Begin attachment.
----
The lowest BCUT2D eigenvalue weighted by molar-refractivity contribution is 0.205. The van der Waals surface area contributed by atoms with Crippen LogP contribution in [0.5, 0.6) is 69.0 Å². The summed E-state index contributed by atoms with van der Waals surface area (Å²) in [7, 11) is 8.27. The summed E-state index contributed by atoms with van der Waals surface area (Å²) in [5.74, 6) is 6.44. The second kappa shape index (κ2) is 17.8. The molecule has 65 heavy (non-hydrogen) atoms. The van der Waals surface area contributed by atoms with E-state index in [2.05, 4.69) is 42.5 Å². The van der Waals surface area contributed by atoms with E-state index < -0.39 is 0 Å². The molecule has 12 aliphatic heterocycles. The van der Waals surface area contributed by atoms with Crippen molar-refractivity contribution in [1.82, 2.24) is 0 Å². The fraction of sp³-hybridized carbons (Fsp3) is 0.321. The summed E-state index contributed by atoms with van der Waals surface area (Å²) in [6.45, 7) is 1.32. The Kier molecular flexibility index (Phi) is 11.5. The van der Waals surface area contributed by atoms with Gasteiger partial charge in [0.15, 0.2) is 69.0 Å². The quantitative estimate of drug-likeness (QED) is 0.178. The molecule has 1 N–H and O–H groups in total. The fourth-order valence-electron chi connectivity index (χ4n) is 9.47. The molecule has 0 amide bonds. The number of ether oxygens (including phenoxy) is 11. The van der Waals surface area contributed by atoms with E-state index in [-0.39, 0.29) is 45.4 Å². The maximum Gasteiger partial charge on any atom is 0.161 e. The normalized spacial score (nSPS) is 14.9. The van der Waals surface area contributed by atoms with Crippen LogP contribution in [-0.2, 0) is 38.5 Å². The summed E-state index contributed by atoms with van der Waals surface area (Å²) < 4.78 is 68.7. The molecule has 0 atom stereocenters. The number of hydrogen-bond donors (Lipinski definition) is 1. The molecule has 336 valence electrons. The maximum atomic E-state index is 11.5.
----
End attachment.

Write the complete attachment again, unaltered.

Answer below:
The lowest BCUT2D eigenvalue weighted by molar-refractivity contribution is 0.205. The van der Waals surface area contributed by atoms with Crippen LogP contribution in [0.5, 0.6) is 69.0 Å². The summed E-state index contributed by atoms with van der Waals surface area (Å²) in [7, 11) is 8.27. The summed E-state index contributed by atoms with van der Waals surface area (Å²) in [5.74, 6) is 6.44. The second kappa shape index (κ2) is 17.8. The molecule has 65 heavy (non-hydrogen) atoms. The van der Waals surface area contributed by atoms with E-state index in [2.05, 4.69) is 42.5 Å². The van der Waals surface area contributed by atoms with E-state index < -0.39 is 0 Å². The molecule has 12 aliphatic heterocycles. The van der Waals surface area contributed by atoms with Crippen molar-refractivity contribution in [1.82, 2.24) is 0 Å². The fraction of sp³-hybridized carbons (Fsp3) is 0.321. The summed E-state index contributed by atoms with van der Waals surface area (Å²) in [6.45, 7) is 1.32. The Kier molecular flexibility index (Phi) is 11.5. The van der Waals surface area contributed by atoms with Gasteiger partial charge in [0.15, 0.2) is 69.0 Å². The quantitative estimate of drug-likeness (QED) is 0.178. The molecule has 1 N–H and O–H groups in total. The fourth-order valence-electron chi connectivity index (χ4n) is 9.47. The molecule has 0 amide bonds. The number of ether oxygens (including phenoxy) is 11. The van der Waals surface area contributed by atoms with E-state index in [-0.39, 0.29) is 45.4 Å². The maximum Gasteiger partial charge on any atom is 0.161 e. The normalized spacial score (nSPS) is 14.9. The van der Waals surface area contributed by atoms with Crippen LogP contribution in [-0.2, 0) is 38.5 Å². The summed E-state index contributed by atoms with van der Waals surface area (Å²) < 4.78 is 68.7. The molecule has 0 atom stereocenters. The number of hydrogen-bond donors (Lipinski definition) is 1. The molecule has 336 valence electrons. The maximum atomic E-state index is 11.5.